The First Class 1 Racetrack in Texas Will Celebrate its 30th Anniversary in the Upcoming Live Racing Season

By Martha Claussen

HOUSTON, TX – The Texas Racing Commission (TXRC) approved the dates for the 2024 live racing season at Sam Houston Race Park in today’s meeting in Austin, Texas.

The   43-day Thoroughbred meet will get underway on Friday, January 5, 2024, with live racing set for Friday at 6:30 pm (Central) and Saturday and Sunday cards beginning at 1:00 pm. Holiday Monday racing, also at 1:00 pm, will take place on Martin Luther King Day and President’s Day. The live Thoroughbred racing season will continue through Sunday, April 7.

The Houston Racing Festival highlights the Thoroughbred stakes schedule and will be contested on Saturday, January 27 with a 1:00 pm first post. Inaugurated in 2013, the marquee racing event will be  anchored by the $300,000 Houston Ladies Classic (G3) and the $200,000 John B. Connally Turf (G3).  The $100,000 Bob Bork Texas Turf Mile, $100,000 Bara Lass and $100,000 Groovy Stakes will also be contested.  A press release on the entire 2024 stakes schedule will be forthcoming.

Sam Houston Race Park’s Vice President and General Manager Bryan Pettigrew attended today’s Commission meeting and looks forward to a season filled with quality racing and an enhanced promotions and event schedule.

“Our entire team is excited about the 2024 live racing season,” said Pettigrew. “We have tremendous support from the Texas Thoroughbred Association, (TTA), Texas Horsemen’s Partnership (THP) and the Texas Quarter Horse Association (TQHA),” said Pettigrew. 

Sam Houston Race Park opened as the first Class 1 racetrack in Texas on April 24, 1994. Promotions for racing fans and the celebration of racing and breeding in the Lone Star State will be prominent throughout the upcoming meet. Pettigrew served as the marketing director for Sam Houston Race Park in the mid-90’s and has a highly respected background in racing and sports and event management.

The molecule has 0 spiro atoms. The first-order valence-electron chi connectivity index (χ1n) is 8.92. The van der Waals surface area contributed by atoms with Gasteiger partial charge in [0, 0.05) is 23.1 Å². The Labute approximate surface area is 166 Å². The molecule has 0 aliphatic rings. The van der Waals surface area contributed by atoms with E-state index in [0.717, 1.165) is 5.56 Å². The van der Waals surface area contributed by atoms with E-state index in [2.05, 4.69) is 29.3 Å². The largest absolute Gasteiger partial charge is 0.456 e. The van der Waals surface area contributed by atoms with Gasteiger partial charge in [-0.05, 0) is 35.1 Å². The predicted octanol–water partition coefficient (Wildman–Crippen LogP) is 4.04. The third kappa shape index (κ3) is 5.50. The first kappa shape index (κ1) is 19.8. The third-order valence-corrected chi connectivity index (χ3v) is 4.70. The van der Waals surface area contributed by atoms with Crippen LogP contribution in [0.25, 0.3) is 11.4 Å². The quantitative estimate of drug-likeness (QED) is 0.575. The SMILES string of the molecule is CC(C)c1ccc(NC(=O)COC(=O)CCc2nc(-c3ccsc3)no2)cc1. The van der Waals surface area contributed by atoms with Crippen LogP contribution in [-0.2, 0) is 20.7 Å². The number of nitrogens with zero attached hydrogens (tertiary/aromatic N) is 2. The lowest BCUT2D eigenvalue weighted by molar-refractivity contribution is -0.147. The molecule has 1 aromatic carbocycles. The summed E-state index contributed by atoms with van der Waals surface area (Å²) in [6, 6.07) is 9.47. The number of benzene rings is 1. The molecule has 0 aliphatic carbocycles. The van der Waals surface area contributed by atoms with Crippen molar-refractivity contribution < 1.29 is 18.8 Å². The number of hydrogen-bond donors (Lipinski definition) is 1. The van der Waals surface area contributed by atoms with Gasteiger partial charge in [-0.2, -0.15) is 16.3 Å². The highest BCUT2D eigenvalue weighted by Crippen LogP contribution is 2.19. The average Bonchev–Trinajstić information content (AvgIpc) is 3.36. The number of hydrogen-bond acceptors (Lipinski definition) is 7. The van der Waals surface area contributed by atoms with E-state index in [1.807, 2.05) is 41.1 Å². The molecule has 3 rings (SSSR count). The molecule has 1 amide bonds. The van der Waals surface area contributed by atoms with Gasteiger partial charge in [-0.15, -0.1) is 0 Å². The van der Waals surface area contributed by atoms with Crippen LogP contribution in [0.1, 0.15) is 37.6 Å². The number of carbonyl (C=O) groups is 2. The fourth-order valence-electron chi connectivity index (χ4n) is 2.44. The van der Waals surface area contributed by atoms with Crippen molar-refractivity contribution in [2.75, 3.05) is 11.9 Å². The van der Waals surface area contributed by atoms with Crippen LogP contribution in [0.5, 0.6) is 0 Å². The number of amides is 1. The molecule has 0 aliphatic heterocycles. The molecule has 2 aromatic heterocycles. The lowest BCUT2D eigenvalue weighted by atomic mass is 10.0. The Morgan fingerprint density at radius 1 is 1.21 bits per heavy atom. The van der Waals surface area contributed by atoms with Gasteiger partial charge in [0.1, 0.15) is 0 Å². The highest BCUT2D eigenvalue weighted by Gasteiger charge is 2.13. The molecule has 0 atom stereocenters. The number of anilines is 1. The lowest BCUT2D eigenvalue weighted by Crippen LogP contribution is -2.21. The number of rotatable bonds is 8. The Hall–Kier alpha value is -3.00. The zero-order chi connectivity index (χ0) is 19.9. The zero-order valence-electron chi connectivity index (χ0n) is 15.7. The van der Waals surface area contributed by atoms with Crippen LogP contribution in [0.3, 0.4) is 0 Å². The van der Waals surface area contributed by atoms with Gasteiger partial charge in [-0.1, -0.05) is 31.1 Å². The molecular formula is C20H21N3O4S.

“When I was previously at Sam Houston, I was able to grow handle and attendance, while educating businesses and a newer fan base about the fun, excitement, and economic impact of horseracing in Texas,” he added. “To be able to celebrate the 30th anniversary of Sam Houston Race Park will be a thrill for the many breeders, owners, trainers and horseplayers who have been loyal supporters of Texas racing.”

Michael Acton returns as Director of Racing for the 2024 live racing season including the 25-day Sam Houston Race Park Quarter Horse meet which will run from FridayApril 19 through Saturday, June 15. Post time for the Quarter Horse season willbe 6:30 pm (Central) on Thursday, Friday and Saturday nights.

Stall applications for the upcoming Thoroughbred live racing season are due by Wednesday, November 1.  For further information, visit

About Sam Houston Race Park

Sam Houston Race Park is Houston’s premier racing and entertainment facility, located just 15 miles northwest of downtown Houston. Owned by Penn Entertainment Inc. (NASDAQ – PENN), the racetrack, which opened in 1994, offers a variety of attractions for businesses, group outings and families during racing and the off-season. The track is best known for its award-winning dining and features multiple areas for fans looking for casual to upscale dining options including its Winner’s Circle Restaurant, Jockey Club, Luxury Suites and Pavilion Centre. For more information or tickets to upcoming live racing, shows and events, please visit or follow on: FacebookInstagramTwitterTick Tok or YouTube.

The Jockey Club Releases 2022 Breeding Statistics

The Jockey Club today reported that 1,248 stallions covered 28,548 mares in North America during 2022, according to statistics compiled through October 8, 2023. These breedings have resulted in 18,143 live foals of 2023 being reported to The Jockey Club on Live Foal Reports.

The Jockey Club estimates that the number of live foals reported so far is 85-90 percent complete. The reporting of live foals of 2023 is down 2.5 percent from last year at this time when The Jockey Club had received reports for 18,609 live foals of 2022.

In addition to the 18,143 live foals of 2023 reported through October 8, The Jockey Club also received 2,018 No Foal Reports for the 2023 foaling season. Ultimately, the 2023 registered foal crop is projected to reach 18,500.

The number of stallions declined 4.2 percent from the 1,303 reported for 2021 at this time last year, while the number of mares bred declined 1.8 percent from the 29,065 reported for 2021.

The 2023 breeding statistics are available alphabetically by stallion name through the Resources – Fact Book link on The Jockey Club homepage at

Kentucky annually leads all states and provinces in terms of Thoroughbred breeding activity. Kentucky-based stallions accounted for 58.9 percent of the mares reported bred in North America in 2022 and 63.7 percent of the live foals reported for 2023.